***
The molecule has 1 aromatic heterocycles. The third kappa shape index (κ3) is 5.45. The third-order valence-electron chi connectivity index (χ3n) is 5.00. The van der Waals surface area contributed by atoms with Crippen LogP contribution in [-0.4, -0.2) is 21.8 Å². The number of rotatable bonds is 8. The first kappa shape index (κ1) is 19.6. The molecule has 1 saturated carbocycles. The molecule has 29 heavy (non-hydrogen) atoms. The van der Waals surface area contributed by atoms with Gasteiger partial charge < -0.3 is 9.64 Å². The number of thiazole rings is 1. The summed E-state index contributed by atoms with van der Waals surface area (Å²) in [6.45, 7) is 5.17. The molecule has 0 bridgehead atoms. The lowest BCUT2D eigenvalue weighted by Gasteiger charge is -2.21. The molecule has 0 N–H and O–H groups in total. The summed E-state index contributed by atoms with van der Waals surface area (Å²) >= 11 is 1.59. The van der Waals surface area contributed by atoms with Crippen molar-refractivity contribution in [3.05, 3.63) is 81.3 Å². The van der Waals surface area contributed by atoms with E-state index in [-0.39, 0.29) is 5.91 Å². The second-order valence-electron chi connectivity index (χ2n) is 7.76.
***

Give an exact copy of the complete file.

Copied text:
The molecule has 1 aromatic heterocycles. The third kappa shape index (κ3) is 5.45. The third-order valence-electron chi connectivity index (χ3n) is 5.00. The van der Waals surface area contributed by atoms with Crippen LogP contribution in [-0.4, -0.2) is 21.8 Å². The number of rotatable bonds is 8. The first kappa shape index (κ1) is 19.6. The molecule has 1 saturated carbocycles. The molecule has 29 heavy (non-hydrogen) atoms. The van der Waals surface area contributed by atoms with Gasteiger partial charge < -0.3 is 9.64 Å². The number of thiazole rings is 1. The summed E-state index contributed by atoms with van der Waals surface area (Å²) in [6.45, 7) is 5.17. The molecule has 0 bridgehead atoms. The lowest BCUT2D eigenvalue weighted by Gasteiger charge is -2.21. The molecule has 0 N–H and O–H groups in total. The summed E-state index contributed by atoms with van der Waals surface area (Å²) >= 11 is 1.59. The van der Waals surface area contributed by atoms with Crippen molar-refractivity contribution in [3.05, 3.63) is 81.3 Å². The van der Waals surface area contributed by atoms with E-state index in [-0.39, 0.29) is 5.91 Å². The second-order valence-electron chi connectivity index (χ2n) is 7.76.